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Background and aims: The role of three-dimensional positron emission tomography/computed tomography (3 D PET/CT) in esophageal tumors that move with respiration and have potential for significant mucosal inflammation is unclear. The aim of this study was to determine the correlation between gross tumor volumes derived from 3 D PET/CT and endoscopically placed fiducial markers.

Methods: This was a retrospective, IRB approved analysis of 40 patients with esophageal cancer with fiducials implanted and PET/CT. The centroid of each fiducial was identified on PET/CT images. Distance between tumor volume and fiducials was measured using axial slices. Image features were extracted and tested for pathologic response predictability.

Results: The median adaptively calculated threshold value of the standardized uptake value (SUV) to define the metabolic tumor volume (MTV) border was 2.50, which corresponded to a median 23 % of the maximum SUV. The median distance between the inferior fiducial centroid and MTV was – 0.60 cm (– 3.9 to 2.7 cm). The median distance between the superior fiducial centroid and MTV was 1.25 cm (– 4.2 to 6.9 cm). There was no correlation between MTV-to-fiducial distances greater than 2 cm and the gastroenterologist who performed the fiducial implantation. Eccentricity demonstrated statistically significant correlations with pathologic response.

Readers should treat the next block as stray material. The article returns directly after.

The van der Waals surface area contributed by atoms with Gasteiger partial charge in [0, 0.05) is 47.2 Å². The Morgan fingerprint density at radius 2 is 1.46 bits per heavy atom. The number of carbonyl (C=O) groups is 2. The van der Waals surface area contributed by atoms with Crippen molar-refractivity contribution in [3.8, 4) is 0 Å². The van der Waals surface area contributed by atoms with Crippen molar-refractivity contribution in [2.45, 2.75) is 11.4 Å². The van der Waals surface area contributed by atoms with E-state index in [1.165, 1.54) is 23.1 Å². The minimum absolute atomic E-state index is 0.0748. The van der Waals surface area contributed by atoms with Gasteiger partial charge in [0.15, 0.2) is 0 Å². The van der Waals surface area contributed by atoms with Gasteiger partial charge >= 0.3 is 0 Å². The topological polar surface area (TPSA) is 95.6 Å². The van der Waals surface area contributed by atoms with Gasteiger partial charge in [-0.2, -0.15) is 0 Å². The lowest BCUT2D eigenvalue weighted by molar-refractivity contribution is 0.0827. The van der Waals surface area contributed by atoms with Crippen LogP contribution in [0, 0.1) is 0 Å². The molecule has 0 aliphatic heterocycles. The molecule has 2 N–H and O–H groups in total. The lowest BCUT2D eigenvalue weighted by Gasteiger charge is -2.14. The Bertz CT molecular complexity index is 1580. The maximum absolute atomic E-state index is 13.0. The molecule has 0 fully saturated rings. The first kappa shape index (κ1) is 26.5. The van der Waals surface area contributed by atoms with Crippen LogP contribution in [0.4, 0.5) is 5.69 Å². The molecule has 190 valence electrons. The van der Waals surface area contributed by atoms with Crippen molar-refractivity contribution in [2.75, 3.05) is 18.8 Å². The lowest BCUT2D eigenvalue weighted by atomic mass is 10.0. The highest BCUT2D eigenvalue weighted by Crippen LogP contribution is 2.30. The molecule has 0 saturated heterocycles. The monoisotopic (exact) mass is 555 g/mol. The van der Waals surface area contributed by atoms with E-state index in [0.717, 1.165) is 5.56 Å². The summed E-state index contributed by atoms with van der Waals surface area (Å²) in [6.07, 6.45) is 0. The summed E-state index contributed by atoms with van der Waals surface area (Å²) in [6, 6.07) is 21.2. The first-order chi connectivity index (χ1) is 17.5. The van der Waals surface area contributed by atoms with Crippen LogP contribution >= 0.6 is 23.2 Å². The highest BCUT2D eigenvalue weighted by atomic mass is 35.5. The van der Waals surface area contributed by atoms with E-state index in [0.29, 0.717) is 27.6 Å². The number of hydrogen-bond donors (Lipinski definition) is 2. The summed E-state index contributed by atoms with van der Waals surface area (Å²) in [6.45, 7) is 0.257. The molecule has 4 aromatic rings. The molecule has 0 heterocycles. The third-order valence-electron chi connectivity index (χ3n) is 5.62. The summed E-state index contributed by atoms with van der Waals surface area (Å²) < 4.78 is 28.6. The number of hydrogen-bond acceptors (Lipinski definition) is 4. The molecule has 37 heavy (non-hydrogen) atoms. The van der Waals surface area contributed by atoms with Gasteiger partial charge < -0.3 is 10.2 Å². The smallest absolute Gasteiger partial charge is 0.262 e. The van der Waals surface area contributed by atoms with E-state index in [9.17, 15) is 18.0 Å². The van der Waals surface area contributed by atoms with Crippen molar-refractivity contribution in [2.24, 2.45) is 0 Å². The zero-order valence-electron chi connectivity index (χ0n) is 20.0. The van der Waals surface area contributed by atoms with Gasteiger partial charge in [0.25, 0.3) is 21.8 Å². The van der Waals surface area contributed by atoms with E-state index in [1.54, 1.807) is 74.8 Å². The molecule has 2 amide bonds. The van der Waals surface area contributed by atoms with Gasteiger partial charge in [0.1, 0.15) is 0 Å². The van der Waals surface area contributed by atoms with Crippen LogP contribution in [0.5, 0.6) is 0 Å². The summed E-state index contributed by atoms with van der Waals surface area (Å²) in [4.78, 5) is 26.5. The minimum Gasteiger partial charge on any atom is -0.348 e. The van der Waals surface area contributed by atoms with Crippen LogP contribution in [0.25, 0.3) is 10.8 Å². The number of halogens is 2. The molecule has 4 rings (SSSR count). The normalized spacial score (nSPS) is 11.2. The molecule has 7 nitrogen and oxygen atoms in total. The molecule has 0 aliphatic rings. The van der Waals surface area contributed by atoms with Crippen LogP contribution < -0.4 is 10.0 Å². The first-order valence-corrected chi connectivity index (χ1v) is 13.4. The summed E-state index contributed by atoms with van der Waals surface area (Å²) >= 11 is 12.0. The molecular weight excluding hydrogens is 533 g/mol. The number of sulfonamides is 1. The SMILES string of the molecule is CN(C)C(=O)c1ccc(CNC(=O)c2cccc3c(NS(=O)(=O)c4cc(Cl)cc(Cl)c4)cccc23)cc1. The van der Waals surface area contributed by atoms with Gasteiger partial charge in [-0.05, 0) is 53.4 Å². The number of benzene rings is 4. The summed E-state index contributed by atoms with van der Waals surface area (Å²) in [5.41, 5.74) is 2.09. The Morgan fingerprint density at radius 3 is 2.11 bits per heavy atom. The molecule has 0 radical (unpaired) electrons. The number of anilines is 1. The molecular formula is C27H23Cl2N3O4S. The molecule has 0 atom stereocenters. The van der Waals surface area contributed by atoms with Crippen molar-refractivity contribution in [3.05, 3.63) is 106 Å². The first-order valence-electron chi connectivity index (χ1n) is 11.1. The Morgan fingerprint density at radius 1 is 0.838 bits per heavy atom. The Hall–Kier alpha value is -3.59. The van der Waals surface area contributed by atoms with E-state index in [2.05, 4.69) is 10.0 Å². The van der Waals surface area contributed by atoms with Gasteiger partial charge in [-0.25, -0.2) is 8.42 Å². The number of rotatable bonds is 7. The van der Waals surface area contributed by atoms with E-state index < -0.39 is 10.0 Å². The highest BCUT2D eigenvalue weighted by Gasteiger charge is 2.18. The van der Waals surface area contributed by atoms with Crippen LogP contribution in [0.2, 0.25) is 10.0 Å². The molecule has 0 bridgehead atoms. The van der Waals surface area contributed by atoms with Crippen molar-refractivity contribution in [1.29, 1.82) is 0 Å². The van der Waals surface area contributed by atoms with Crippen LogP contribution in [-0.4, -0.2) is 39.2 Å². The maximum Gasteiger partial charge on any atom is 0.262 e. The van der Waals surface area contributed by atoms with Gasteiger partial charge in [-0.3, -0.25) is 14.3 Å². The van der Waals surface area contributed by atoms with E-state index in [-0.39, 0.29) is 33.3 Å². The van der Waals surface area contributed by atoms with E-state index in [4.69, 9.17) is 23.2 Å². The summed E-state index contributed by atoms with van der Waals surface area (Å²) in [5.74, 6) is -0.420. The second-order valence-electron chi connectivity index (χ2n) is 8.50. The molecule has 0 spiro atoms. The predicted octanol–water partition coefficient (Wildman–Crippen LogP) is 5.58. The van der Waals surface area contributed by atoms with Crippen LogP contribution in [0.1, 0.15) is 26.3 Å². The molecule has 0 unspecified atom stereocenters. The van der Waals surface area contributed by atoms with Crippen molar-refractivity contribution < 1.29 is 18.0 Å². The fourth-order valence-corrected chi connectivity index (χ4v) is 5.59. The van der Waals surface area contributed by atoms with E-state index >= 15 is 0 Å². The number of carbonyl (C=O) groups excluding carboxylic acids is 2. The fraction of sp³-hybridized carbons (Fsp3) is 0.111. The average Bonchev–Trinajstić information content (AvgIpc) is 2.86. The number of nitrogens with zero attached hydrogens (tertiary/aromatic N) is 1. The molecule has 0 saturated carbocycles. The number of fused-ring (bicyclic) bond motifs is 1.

Conclusions: There was a stronger correlation between inferior fiducial location and MTV border compared to the superior extent. The etiology of the discordance superiorly is unclear, potentially representing benign secondary esophagitis, presence of malignant nodes, inflammation caused by technical aspects of the fiducial placement itself, or potential submucosal disease. Given the concordance inferiorly and the ability to more precisely set up the patient with daily image guidance matching to fiducials, it may be possible to minimize the planning tumor volume (PTV) margin in select patients, thereby, limiting dose to normal structures.

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Endoscopy International Open, v. 5, issue 6, p. E496-E504